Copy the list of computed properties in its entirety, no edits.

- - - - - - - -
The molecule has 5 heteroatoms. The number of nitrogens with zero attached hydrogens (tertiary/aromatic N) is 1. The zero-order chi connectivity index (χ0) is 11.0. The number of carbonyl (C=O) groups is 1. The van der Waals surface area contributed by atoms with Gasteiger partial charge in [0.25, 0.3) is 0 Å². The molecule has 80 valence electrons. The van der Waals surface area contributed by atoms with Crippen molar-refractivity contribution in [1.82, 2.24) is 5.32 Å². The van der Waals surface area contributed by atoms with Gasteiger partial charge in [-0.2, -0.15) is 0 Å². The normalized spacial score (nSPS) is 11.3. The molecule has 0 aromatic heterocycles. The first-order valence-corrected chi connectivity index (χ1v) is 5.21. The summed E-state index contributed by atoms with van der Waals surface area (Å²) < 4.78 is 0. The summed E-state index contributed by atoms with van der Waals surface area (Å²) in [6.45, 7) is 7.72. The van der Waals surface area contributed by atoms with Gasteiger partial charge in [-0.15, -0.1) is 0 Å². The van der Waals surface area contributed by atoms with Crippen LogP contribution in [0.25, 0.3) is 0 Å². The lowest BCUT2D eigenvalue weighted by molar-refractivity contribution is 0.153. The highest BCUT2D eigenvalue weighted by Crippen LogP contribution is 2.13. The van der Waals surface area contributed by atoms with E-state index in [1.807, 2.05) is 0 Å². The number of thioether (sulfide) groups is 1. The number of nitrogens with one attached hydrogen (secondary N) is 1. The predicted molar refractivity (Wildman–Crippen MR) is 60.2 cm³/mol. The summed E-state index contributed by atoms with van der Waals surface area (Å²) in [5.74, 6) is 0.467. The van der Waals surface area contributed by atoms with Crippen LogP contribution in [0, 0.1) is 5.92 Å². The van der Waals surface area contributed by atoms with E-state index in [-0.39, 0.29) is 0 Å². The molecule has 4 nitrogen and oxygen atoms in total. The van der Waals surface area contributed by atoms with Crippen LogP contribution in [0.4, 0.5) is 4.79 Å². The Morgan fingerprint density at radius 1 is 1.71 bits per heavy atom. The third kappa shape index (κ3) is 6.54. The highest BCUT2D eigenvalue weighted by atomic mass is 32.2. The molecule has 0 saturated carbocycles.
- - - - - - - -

The molecule has 5 heteroatoms. The number of nitrogens with zero attached hydrogens (tertiary/aromatic N) is 1. The zero-order chi connectivity index (χ0) is 11.0. The number of carbonyl (C=O) groups is 1. The van der Waals surface area contributed by atoms with Gasteiger partial charge in [0.25, 0.3) is 0 Å². The molecule has 80 valence electrons. The van der Waals surface area contributed by atoms with Crippen molar-refractivity contribution in [1.82, 2.24) is 5.32 Å². The van der Waals surface area contributed by atoms with Gasteiger partial charge in [-0.2, -0.15) is 0 Å². The normalized spacial score (nSPS) is 11.3. The molecule has 0 aromatic heterocycles. The first-order valence-corrected chi connectivity index (χ1v) is 5.21. The summed E-state index contributed by atoms with van der Waals surface area (Å²) < 4.78 is 0. The summed E-state index contributed by atoms with van der Waals surface area (Å²) in [6.45, 7) is 7.72. The van der Waals surface area contributed by atoms with Gasteiger partial charge in [-0.15, -0.1) is 0 Å². The van der Waals surface area contributed by atoms with Crippen LogP contribution in [0.25, 0.3) is 0 Å². The lowest BCUT2D eigenvalue weighted by molar-refractivity contribution is 0.153. The highest BCUT2D eigenvalue weighted by Crippen LogP contribution is 2.13. The van der Waals surface area contributed by atoms with E-state index in [1.807, 2.05) is 0 Å². The number of thioether (sulfide) groups is 1. The number of nitrogens with one attached hydrogen (secondary N) is 1. The predicted molar refractivity (Wildman–Crippen MR) is 60.2 cm³/mol. The summed E-state index contributed by atoms with van der Waals surface area (Å²) in [5.74, 6) is 0.467. The van der Waals surface area contributed by atoms with Crippen LogP contribution in [0, 0.1) is 5.92 Å². The van der Waals surface area contributed by atoms with E-state index in [-0.39, 0.29) is 0 Å². The molecule has 4 nitrogen and oxygen atoms in total. The van der Waals surface area contributed by atoms with Crippen LogP contribution in [0.4, 0.5) is 4.79 Å². The Morgan fingerprint density at radius 1 is 1.71 bits per heavy atom. The third kappa shape index (κ3) is 6.54. The highest BCUT2D eigenvalue weighted by atomic mass is 32.2. The molecule has 0 saturated carbocycles.